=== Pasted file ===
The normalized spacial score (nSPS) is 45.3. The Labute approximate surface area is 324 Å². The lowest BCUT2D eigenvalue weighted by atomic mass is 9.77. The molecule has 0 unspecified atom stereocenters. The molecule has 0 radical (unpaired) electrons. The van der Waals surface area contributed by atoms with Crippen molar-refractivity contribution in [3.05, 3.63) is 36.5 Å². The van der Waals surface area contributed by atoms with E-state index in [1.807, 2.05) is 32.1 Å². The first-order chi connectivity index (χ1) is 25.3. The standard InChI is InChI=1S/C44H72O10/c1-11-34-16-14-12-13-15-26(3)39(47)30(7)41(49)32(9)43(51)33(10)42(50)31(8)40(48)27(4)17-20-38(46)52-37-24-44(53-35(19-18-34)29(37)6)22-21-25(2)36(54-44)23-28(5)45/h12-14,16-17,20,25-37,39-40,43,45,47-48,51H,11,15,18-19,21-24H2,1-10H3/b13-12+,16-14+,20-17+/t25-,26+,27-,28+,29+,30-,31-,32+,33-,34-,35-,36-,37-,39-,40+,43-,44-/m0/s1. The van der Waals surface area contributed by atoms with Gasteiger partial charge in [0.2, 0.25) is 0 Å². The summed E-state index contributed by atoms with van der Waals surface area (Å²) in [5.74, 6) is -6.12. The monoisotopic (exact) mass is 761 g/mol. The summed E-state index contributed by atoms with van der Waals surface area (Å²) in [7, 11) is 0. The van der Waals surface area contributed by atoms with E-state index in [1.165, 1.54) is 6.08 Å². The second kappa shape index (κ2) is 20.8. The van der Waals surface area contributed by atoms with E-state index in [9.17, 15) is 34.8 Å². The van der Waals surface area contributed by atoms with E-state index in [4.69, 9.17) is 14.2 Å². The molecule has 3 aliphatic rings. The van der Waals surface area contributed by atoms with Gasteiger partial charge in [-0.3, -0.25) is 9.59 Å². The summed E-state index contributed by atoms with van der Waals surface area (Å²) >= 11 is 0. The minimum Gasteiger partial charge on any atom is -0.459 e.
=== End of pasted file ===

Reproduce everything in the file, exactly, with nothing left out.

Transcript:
The normalized spacial score (nSPS) is 45.3. The Labute approximate surface area is 324 Å². The lowest BCUT2D eigenvalue weighted by atomic mass is 9.77. The molecule has 0 unspecified atom stereocenters. The molecule has 0 radical (unpaired) electrons. The van der Waals surface area contributed by atoms with Crippen molar-refractivity contribution in [3.05, 3.63) is 36.5 Å². The van der Waals surface area contributed by atoms with E-state index in [1.807, 2.05) is 32.1 Å². The first-order chi connectivity index (χ1) is 25.3. The standard InChI is InChI=1S/C44H72O10/c1-11-34-16-14-12-13-15-26(3)39(47)30(7)41(49)32(9)43(51)33(10)42(50)31(8)40(48)27(4)17-20-38(46)52-37-24-44(53-35(19-18-34)29(37)6)22-21-25(2)36(54-44)23-28(5)45/h12-14,16-17,20,25-37,39-40,43,45,47-48,51H,11,15,18-19,21-24H2,1-10H3/b13-12+,16-14+,20-17+/t25-,26+,27-,28+,29+,30-,31-,32+,33-,34-,35-,36-,37-,39-,40+,43-,44-/m0/s1. The van der Waals surface area contributed by atoms with Gasteiger partial charge in [0.2, 0.25) is 0 Å². The summed E-state index contributed by atoms with van der Waals surface area (Å²) in [5.74, 6) is -6.12. The monoisotopic (exact) mass is 761 g/mol. The summed E-state index contributed by atoms with van der Waals surface area (Å²) in [7, 11) is 0. The van der Waals surface area contributed by atoms with E-state index in [1.165, 1.54) is 6.08 Å². The second kappa shape index (κ2) is 20.8. The van der Waals surface area contributed by atoms with E-state index in [9.17, 15) is 34.8 Å². The van der Waals surface area contributed by atoms with E-state index in [4.69, 9.17) is 14.2 Å². The molecule has 3 aliphatic rings. The van der Waals surface area contributed by atoms with Gasteiger partial charge in [-0.3, -0.25) is 9.59 Å². The summed E-state index contributed by atoms with van der Waals surface area (Å²) >= 11 is 0. The minimum Gasteiger partial charge on any atom is -0.459 e.